Jim and his bride Conoly (my mother) became part of this happy scene. He began working as his father's apprentice in family wholesale grocery business, and the clarinet got little use for several years.
This is where I came in. I have no recollection of World War II, but by war's end in 1945 I was four years old, and bits and pieces of memory of those years have survived. The Cullumville life was idyllic. My playmates were mostly cousins, and other neighbors often were aunts and uncles. My grandparents lived in the big house at one end of Nash Street. We children played freely up and down Nash, and most spectacular of all was the creek that bounded Cullumville on the north. We dammed it and created small spillways. Life was tree climbing, stickhorse riding, and other similar adventures.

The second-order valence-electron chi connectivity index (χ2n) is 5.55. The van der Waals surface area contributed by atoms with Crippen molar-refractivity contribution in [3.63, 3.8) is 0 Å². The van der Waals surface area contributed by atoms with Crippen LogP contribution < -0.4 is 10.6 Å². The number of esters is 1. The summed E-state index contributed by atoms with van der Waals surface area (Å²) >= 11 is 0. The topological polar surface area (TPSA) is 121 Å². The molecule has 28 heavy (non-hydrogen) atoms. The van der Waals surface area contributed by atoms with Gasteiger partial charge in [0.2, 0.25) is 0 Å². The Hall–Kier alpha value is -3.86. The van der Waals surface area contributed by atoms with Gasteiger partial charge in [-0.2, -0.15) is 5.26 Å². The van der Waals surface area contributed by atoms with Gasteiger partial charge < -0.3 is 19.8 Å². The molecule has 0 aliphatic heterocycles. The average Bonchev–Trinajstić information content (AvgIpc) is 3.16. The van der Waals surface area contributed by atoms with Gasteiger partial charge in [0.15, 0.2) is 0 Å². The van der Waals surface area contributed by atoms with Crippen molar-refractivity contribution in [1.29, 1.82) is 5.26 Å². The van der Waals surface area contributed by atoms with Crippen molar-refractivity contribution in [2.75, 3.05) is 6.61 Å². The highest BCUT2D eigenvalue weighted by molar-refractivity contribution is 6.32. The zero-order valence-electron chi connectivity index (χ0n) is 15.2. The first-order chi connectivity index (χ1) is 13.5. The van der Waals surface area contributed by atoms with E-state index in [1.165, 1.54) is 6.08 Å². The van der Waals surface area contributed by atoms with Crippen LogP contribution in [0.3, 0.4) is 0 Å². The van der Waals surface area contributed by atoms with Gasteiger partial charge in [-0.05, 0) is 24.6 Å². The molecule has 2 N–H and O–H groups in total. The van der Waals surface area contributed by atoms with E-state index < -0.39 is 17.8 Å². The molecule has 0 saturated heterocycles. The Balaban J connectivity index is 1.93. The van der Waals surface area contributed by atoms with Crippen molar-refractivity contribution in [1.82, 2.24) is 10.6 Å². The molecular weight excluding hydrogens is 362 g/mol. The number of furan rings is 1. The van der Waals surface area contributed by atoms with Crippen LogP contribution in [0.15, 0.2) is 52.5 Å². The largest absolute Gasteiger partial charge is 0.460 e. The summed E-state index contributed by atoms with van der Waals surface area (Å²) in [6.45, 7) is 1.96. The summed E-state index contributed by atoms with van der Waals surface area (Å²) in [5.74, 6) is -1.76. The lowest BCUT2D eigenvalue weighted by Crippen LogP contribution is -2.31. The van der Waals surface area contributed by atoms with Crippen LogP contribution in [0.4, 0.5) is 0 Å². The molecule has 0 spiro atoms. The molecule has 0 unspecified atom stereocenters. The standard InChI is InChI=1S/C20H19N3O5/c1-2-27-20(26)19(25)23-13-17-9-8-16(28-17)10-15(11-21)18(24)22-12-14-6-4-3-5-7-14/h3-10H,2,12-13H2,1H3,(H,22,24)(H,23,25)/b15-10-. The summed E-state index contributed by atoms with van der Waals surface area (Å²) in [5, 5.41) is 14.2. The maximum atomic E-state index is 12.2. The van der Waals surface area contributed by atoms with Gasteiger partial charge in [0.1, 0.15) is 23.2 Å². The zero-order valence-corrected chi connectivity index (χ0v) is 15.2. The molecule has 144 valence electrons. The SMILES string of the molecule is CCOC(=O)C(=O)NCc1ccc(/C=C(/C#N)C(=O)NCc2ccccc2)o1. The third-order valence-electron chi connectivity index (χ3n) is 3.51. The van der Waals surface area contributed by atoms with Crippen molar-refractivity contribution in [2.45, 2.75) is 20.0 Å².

Right: Cullumville cousins in the snow, 1946. L.to R.: Jimmy Cullum, Mary Conoly Cullum, Mary Nash, Danny Cullum, Betsy Cullum, Sally Cullum.
By this time, Jim Sr. had yielded to his lifetime desire to be a full-time professional jazz musician. He had gradually increased his musical activities, then in 1944 he resigned his position with the family business and was off and running. In 1945, he joined the Jack Teagarden band and left Dallas for the life of a traveling musician.
Somewhere interwoven with these years, my memory flicks on as follows: it's deep in the middle of the night and a jam session is underway downstairs in our Cullumville living room. The music has awakened me and I climb out of bed in the pajamas that had the the feet built-in, and pad downstairs to the "party," where I am welcomed, especially by the women present. I snuggle on a comfortable lap as the music is mixed together with the talking, smoking, drinking, and laughing.